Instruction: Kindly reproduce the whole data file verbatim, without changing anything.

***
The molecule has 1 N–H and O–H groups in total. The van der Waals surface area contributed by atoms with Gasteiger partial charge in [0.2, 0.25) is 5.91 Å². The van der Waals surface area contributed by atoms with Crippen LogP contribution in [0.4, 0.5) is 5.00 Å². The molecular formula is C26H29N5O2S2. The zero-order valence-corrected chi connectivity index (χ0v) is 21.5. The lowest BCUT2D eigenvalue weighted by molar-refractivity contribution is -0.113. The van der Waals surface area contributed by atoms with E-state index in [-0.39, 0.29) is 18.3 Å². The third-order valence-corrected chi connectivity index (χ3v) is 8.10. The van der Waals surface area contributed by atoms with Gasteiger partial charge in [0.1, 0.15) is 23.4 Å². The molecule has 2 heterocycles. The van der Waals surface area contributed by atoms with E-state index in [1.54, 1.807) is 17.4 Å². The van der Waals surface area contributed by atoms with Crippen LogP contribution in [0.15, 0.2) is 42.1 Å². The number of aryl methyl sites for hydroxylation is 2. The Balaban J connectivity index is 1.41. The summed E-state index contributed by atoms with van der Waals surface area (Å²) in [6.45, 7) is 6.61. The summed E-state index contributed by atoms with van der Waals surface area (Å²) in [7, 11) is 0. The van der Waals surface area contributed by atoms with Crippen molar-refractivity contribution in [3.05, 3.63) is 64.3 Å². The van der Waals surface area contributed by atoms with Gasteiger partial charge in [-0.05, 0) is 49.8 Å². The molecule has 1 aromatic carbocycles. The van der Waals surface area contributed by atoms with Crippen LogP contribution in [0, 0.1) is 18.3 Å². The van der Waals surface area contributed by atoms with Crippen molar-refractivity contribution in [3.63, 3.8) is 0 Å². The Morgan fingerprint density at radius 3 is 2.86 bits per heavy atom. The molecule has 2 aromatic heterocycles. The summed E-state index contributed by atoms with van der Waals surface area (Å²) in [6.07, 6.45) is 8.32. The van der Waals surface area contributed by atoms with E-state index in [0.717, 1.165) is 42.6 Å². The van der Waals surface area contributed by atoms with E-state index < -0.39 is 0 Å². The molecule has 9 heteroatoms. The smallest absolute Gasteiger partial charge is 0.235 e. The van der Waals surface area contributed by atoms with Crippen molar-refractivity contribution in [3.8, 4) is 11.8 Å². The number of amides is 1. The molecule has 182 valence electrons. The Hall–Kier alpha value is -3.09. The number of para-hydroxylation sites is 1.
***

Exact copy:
The molecule has 1 N–H and O–H groups in total. The van der Waals surface area contributed by atoms with Gasteiger partial charge in [0.2, 0.25) is 5.91 Å². The van der Waals surface area contributed by atoms with Crippen LogP contribution in [0.4, 0.5) is 5.00 Å². The molecular formula is C26H29N5O2S2. The zero-order valence-corrected chi connectivity index (χ0v) is 21.5. The lowest BCUT2D eigenvalue weighted by molar-refractivity contribution is -0.113. The van der Waals surface area contributed by atoms with E-state index in [-0.39, 0.29) is 18.3 Å². The third-order valence-corrected chi connectivity index (χ3v) is 8.10. The van der Waals surface area contributed by atoms with Gasteiger partial charge in [0.1, 0.15) is 23.4 Å². The molecule has 2 heterocycles. The van der Waals surface area contributed by atoms with E-state index in [1.54, 1.807) is 17.4 Å². The van der Waals surface area contributed by atoms with Crippen LogP contribution in [0.15, 0.2) is 42.1 Å². The number of aryl methyl sites for hydroxylation is 2. The Balaban J connectivity index is 1.41. The summed E-state index contributed by atoms with van der Waals surface area (Å²) in [6.45, 7) is 6.61. The summed E-state index contributed by atoms with van der Waals surface area (Å²) in [7, 11) is 0. The van der Waals surface area contributed by atoms with Crippen molar-refractivity contribution in [3.05, 3.63) is 64.3 Å². The van der Waals surface area contributed by atoms with Gasteiger partial charge in [-0.05, 0) is 49.8 Å². The molecule has 1 aromatic carbocycles. The van der Waals surface area contributed by atoms with Crippen LogP contribution in [0, 0.1) is 18.3 Å². The van der Waals surface area contributed by atoms with Crippen molar-refractivity contribution in [3.63, 3.8) is 0 Å². The Morgan fingerprint density at radius 3 is 2.86 bits per heavy atom. The molecule has 2 aromatic heterocycles. The summed E-state index contributed by atoms with van der Waals surface area (Å²) in [6.07, 6.45) is 8.32. The van der Waals surface area contributed by atoms with E-state index in [0.717, 1.165) is 42.6 Å². The van der Waals surface area contributed by atoms with E-state index < -0.39 is 0 Å². The molecule has 9 heteroatoms. The smallest absolute Gasteiger partial charge is 0.235 e. The van der Waals surface area contributed by atoms with Crippen molar-refractivity contribution in [3.8, 4) is 11.8 Å². The number of amides is 1. The molecule has 182 valence electrons. The Hall–Kier alpha value is -3.09. The number of para-hydroxylation sites is 1.